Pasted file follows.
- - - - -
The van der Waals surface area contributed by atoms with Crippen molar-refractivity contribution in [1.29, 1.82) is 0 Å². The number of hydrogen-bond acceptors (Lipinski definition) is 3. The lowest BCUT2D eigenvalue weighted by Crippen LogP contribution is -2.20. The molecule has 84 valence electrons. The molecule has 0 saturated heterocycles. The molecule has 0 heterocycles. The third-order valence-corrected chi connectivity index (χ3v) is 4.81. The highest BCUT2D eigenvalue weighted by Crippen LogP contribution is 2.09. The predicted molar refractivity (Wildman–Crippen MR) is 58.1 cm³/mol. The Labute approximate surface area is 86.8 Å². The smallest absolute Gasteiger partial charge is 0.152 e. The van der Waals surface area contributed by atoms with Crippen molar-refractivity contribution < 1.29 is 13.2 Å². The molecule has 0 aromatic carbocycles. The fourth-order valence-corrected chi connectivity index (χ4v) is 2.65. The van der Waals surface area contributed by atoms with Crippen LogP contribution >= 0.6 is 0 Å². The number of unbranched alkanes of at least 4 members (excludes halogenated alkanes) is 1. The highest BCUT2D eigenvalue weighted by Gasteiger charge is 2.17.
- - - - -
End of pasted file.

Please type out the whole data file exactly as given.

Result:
The van der Waals surface area contributed by atoms with Crippen molar-refractivity contribution in [1.29, 1.82) is 0 Å². The number of hydrogen-bond acceptors (Lipinski definition) is 3. The lowest BCUT2D eigenvalue weighted by Crippen LogP contribution is -2.20. The molecule has 84 valence electrons. The molecule has 0 saturated heterocycles. The molecule has 0 heterocycles. The third-order valence-corrected chi connectivity index (χ3v) is 4.81. The highest BCUT2D eigenvalue weighted by Crippen LogP contribution is 2.09. The predicted molar refractivity (Wildman–Crippen MR) is 58.1 cm³/mol. The Labute approximate surface area is 86.8 Å². The smallest absolute Gasteiger partial charge is 0.152 e. The van der Waals surface area contributed by atoms with Crippen molar-refractivity contribution < 1.29 is 13.2 Å². The molecule has 0 aromatic carbocycles. The fourth-order valence-corrected chi connectivity index (χ4v) is 2.65. The van der Waals surface area contributed by atoms with Crippen LogP contribution >= 0.6 is 0 Å². The number of unbranched alkanes of at least 4 members (excludes halogenated alkanes) is 1. The highest BCUT2D eigenvalue weighted by Gasteiger charge is 2.17.